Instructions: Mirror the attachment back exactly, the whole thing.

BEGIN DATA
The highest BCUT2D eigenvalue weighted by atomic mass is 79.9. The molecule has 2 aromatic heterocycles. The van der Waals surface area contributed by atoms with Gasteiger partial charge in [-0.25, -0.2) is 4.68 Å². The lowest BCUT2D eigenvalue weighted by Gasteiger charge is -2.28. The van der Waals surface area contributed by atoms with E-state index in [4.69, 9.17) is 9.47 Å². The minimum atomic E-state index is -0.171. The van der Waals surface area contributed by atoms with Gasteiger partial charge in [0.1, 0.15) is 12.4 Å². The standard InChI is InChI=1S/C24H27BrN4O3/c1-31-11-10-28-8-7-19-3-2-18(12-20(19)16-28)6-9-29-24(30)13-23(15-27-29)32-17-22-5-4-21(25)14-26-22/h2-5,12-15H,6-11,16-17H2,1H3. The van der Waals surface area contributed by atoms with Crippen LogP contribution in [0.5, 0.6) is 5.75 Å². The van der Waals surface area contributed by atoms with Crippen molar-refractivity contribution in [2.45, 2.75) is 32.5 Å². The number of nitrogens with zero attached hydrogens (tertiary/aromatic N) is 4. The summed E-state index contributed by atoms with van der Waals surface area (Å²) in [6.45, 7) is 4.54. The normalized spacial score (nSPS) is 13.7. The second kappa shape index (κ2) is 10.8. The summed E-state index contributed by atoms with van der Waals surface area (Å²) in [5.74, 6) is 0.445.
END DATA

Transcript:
The highest BCUT2D eigenvalue weighted by atomic mass is 79.9. The molecule has 2 aromatic heterocycles. The van der Waals surface area contributed by atoms with Gasteiger partial charge in [-0.25, -0.2) is 4.68 Å². The lowest BCUT2D eigenvalue weighted by Gasteiger charge is -2.28. The van der Waals surface area contributed by atoms with E-state index in [4.69, 9.17) is 9.47 Å². The minimum atomic E-state index is -0.171. The van der Waals surface area contributed by atoms with Gasteiger partial charge in [0.1, 0.15) is 12.4 Å². The standard InChI is InChI=1S/C24H27BrN4O3/c1-31-11-10-28-8-7-19-3-2-18(12-20(19)16-28)6-9-29-24(30)13-23(15-27-29)32-17-22-5-4-21(25)14-26-22/h2-5,12-15H,6-11,16-17H2,1H3. The van der Waals surface area contributed by atoms with Crippen LogP contribution in [0.5, 0.6) is 5.75 Å². The van der Waals surface area contributed by atoms with Crippen molar-refractivity contribution in [2.45, 2.75) is 32.5 Å². The number of nitrogens with zero attached hydrogens (tertiary/aromatic N) is 4. The summed E-state index contributed by atoms with van der Waals surface area (Å²) in [6.45, 7) is 4.54. The normalized spacial score (nSPS) is 13.7. The second kappa shape index (κ2) is 10.8. The summed E-state index contributed by atoms with van der Waals surface area (Å²) in [5.74, 6) is 0.445.